William George Ward was a mid-19th century English Catholic convert from Anglicanism and a controversialist of the take-no-prisoners variety. Having been intellectually convinced of the truth-claims of the Catholic Church, Ward’s approach to Church authority might be characterized as “in for a dime, in for a dollar”—or, in his case, “in for a tuppence, in for a pound.” Thus, in his most famous locution, he wished he “had a papal Bull to read every morning with [the] Times at breakfast”—a one-liner frequently cited by progressive Catholics as the epitome of the mindless authoritarianism we were all supposed to have gotten over, after Vatican II.
How odd, then, to find the Catholic left citing the Vatican newspaper, L’Osservatore Romano, as if its op-ed pieces were the 21st century version of William Ward’s daily papal decree.
Thus E.J. Dionne Jr., in a recent Washington Post op-ed, cited an April 29 essay in the L’Osservatore by an Italian journalist, Giuseppe Fiorentino, as decisive evidence that “the Vatican” (presumably including the Pope) was nowhere near as upset with Notre Dame’s award of an honorary doctorate of laws to President Barack Obama as the American bishops who had criticized Notre Dame’s decision. Time’s Amy Sullivan, who once attempted the intellectual card trick of arguing that you could be pro-life and pro-choice at the same time, wrote in Times’s Web edition on May 16 that the Fiorentino article, having appeared in an “official newspaper published under the authority of the Vatican’s Secretariat of State,” suggested that “the Vatican” (presumably including the Pope) was telling the American bishops to “chill out.”
Mr. Dionne, Ms. Sullivan, may I introduce Mr. Ward?
The notion that everything appearing in L’Osservatore Romano is a) vetted by the Secretariat of State and b) reflects the settled views of “the Vatican” (presumably including the Pope) is so transcendentally silly that it is barely worth refuting. Yet refuted it must be. L’Osservatore Romano has a time-honored way of signaling when an editorial reflects the view of “high authority,” placing three dots, or periods, at the end of the editorial in question—which happens only on the rarest of occasions. Otherwise, the only “authority” in question is the argumentation of an article’s author. Mr. Dionne and Ms. Sullivan may or may not know this—although Dionne, who once did some good work for the New York Times in Rome, certainly ought to. However that may be, the fact remains that, unless and until something is signaled as official and authoritative in L’Osservatore Romano, it is neither. Commentary appearing in the Vatican paper does not operate (to borrow from Justice William O. Douglas) within a “penumbra formed by emanations” from the papal magisterium.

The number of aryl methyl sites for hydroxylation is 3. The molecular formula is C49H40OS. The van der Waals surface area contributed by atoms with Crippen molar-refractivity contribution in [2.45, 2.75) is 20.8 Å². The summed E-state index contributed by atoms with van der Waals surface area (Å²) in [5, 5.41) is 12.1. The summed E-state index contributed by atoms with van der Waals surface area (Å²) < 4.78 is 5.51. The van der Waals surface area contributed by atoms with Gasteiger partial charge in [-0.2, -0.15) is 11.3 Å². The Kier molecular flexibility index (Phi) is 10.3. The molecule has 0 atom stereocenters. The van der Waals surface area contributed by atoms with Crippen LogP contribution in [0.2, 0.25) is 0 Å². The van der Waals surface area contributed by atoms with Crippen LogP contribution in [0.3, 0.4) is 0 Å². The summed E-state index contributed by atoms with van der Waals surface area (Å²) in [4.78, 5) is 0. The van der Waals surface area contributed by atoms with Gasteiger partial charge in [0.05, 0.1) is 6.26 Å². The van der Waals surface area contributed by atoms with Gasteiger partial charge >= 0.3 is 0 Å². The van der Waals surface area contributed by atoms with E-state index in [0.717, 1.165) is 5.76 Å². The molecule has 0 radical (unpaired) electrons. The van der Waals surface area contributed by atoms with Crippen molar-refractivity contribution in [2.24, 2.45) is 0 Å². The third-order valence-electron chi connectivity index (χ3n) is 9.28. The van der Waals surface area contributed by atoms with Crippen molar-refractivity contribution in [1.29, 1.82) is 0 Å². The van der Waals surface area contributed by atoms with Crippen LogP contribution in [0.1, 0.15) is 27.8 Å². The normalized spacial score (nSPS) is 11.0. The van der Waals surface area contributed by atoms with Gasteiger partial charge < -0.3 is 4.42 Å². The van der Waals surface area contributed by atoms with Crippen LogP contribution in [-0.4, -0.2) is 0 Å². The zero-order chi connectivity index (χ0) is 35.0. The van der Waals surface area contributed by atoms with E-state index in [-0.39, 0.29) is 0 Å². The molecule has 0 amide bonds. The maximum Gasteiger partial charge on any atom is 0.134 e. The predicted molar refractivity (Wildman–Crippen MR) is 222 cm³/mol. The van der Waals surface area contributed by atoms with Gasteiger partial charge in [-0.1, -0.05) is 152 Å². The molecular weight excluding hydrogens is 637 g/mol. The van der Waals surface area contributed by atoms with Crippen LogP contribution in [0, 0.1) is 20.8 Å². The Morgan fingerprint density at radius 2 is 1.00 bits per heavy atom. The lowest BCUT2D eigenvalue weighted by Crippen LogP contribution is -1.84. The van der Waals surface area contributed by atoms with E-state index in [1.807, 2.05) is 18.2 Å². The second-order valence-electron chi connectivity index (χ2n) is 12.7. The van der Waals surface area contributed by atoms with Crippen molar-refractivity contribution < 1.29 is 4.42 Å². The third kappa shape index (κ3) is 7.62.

Take, for example, the case of an editorial in L’Osservatore Romano that appeared shortly after John Paul II’s second pilgrimage to Poland, during martial law in 1983. The editorial claimed that the Pope’s trip had been a valedictory for Solidarity and Lech Walesa; that was all over, and the Church in Poland would now sidle into position as the quasi-official opposition to the Jaruzelski government. The papal apartment was furious and did everything possible to signal in the weeks following that the editorial in no way reflected John Paul’s own views about Solidarity, Walesa, or the appropriate role for the Church in a post-martial law Poland. L’Osservatore Romano, in other words, completely misrepresented the Pope’s convictions—and in an editorial, not in some commissioned essay like Fiorentino’s.
That notorious editorial did, however, reflect the views of some papal diplomats in the Secretariat of State, who thought Solidarity was destabilizing and dangerous—a fact that completes the rough analogy to the Fiorentino article and the current situation. It is no secret to anyone familiar with the Holy See that the default positions at the lower levels in the Secretariat of State reflect the default positions in western European foreign ministries on matters American. Today, that default position is Obamaphilia. To confuse this default position with the judgment of the Catholic Church and the Pope on the Obama administration’s policies, however, is to make a very serious analytic error—and a cheap political point.